The Importance of Non-Romantic Bonds
I'm feeling depressed today, so this will be a bit tough for me. But here goes.Write about the things you love about your identity. If you’re struggling to love your identity, what are the things about the aromantic spectrum that resonate with you? How has finding the community helped figure out who you are? Feel free to post as many positive aromantic self-love posts as you see fit.
I think one of the biggest positive things to come from being aromantic is that I really value and take seriously non-romantic relationships.
It used to be that our society expected close non-romantic bonds, even among alloromantic people (especially guys). If you look at history and older fiction, male-male friendships (like Gilgamesh and Enkidu) feature quite often. Even in JRR Tolkien's prime, it seemed quite normal for Frodo's closest bond to be with a male friend, Samwise - and Sam and Frodo are every bit as close as any romantic pairing.
But now, many alloromantic people expect to abandon their non-romantic relationships, or relegate them to a secondary position, just because they've got a romantic partner. This is despite "keeps you from seeing your friends and family" being one of the commonly listed signs of abuse. And this makes you vulnerable. Especially since most people, when a relationship becomes 'romantic', are not nearly as close to each other as people who call themselves 'best friends'.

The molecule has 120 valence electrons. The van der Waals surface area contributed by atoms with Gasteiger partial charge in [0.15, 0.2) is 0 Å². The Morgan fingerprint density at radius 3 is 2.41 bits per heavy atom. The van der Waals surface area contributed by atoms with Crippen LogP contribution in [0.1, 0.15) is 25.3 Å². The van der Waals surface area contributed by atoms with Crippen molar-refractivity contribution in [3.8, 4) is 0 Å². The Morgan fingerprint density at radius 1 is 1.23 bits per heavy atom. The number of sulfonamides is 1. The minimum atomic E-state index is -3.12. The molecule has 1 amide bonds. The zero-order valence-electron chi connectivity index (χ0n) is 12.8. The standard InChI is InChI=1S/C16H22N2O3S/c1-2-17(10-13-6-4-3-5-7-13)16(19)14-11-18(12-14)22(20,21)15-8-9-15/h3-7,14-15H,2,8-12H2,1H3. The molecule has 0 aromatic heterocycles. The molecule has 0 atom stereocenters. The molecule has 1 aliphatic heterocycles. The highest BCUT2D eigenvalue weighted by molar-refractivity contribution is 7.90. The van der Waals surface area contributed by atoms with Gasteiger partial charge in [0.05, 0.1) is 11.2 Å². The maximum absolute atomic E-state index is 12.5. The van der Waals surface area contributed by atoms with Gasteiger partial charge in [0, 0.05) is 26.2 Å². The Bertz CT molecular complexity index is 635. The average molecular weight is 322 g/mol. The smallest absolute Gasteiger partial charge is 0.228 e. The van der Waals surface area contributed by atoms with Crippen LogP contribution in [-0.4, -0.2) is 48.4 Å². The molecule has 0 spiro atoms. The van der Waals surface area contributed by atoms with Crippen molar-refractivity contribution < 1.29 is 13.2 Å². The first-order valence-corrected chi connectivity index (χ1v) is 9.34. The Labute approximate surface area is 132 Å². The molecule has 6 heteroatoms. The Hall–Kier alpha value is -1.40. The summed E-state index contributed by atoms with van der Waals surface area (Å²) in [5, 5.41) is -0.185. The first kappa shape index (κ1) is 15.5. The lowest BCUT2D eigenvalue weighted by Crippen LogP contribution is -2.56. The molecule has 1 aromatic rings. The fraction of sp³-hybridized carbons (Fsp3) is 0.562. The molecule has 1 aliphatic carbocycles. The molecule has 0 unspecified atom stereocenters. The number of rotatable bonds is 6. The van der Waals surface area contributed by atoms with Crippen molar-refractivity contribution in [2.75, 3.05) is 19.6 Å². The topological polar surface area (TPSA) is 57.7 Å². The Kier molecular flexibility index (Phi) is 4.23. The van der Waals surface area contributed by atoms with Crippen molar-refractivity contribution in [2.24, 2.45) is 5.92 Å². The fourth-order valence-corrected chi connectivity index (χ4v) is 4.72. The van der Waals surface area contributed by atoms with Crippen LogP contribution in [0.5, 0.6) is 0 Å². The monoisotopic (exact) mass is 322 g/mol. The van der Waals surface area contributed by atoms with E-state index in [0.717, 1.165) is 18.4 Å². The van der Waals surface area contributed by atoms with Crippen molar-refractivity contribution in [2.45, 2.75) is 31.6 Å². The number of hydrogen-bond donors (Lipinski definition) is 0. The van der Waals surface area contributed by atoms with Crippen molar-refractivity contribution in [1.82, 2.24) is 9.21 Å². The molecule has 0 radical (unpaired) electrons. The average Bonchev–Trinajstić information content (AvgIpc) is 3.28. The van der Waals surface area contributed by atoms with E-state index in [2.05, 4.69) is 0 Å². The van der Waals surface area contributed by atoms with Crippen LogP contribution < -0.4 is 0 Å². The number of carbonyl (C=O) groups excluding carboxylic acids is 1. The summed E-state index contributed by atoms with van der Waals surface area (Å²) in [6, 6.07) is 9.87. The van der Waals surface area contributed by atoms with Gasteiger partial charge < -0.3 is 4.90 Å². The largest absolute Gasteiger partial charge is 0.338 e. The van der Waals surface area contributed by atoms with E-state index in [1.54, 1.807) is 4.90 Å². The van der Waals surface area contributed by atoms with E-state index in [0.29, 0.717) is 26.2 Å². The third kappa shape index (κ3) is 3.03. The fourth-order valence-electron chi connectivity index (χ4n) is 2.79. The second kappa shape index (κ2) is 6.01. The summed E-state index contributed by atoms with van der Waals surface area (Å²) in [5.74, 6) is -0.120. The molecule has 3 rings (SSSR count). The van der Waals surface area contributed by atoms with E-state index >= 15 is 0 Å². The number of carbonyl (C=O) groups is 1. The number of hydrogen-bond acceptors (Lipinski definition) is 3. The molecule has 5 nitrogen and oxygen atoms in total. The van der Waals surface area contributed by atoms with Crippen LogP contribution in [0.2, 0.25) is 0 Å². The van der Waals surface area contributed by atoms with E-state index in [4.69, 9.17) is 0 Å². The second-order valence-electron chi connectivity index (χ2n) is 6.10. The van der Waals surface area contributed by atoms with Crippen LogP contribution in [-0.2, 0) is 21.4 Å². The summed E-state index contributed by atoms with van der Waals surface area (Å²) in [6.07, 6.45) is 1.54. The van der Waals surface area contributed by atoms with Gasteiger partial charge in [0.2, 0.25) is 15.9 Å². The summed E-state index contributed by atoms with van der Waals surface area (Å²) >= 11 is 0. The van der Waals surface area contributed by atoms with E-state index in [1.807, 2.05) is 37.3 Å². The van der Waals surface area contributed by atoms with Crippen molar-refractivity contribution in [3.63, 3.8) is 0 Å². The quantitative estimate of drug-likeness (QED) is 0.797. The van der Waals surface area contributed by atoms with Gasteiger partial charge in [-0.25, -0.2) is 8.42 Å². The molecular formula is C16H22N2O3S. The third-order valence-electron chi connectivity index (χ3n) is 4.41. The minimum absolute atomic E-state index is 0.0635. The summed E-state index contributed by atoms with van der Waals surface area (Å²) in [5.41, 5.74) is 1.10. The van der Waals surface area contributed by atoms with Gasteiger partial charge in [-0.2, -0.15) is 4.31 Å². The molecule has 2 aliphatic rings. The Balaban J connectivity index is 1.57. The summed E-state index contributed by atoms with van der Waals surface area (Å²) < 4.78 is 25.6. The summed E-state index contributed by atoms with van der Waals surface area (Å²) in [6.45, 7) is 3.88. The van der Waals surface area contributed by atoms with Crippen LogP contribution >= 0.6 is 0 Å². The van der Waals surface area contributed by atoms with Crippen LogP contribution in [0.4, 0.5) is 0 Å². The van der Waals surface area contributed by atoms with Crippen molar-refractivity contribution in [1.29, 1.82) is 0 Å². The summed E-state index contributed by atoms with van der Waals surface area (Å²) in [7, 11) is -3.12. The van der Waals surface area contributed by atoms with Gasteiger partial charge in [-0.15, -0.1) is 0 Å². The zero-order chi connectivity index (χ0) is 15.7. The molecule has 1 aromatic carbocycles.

For me, one of my closest bonds is with my brother. And I feel sad when I hear people talk about 'normal' sibling relationships, with frequent rivalry and only hidden affection. I don't know if being aromantic has brought me closer to my brother, but if so, that's definitely a big plus.
Lastly, there's my sneaking suspicion that given my autism, my abuse history, my sex-repulsed asexuality and the general quality of guys who've come on to me, if I was alloromantic, it's quite possible that I'd have had very bad luck with relationships.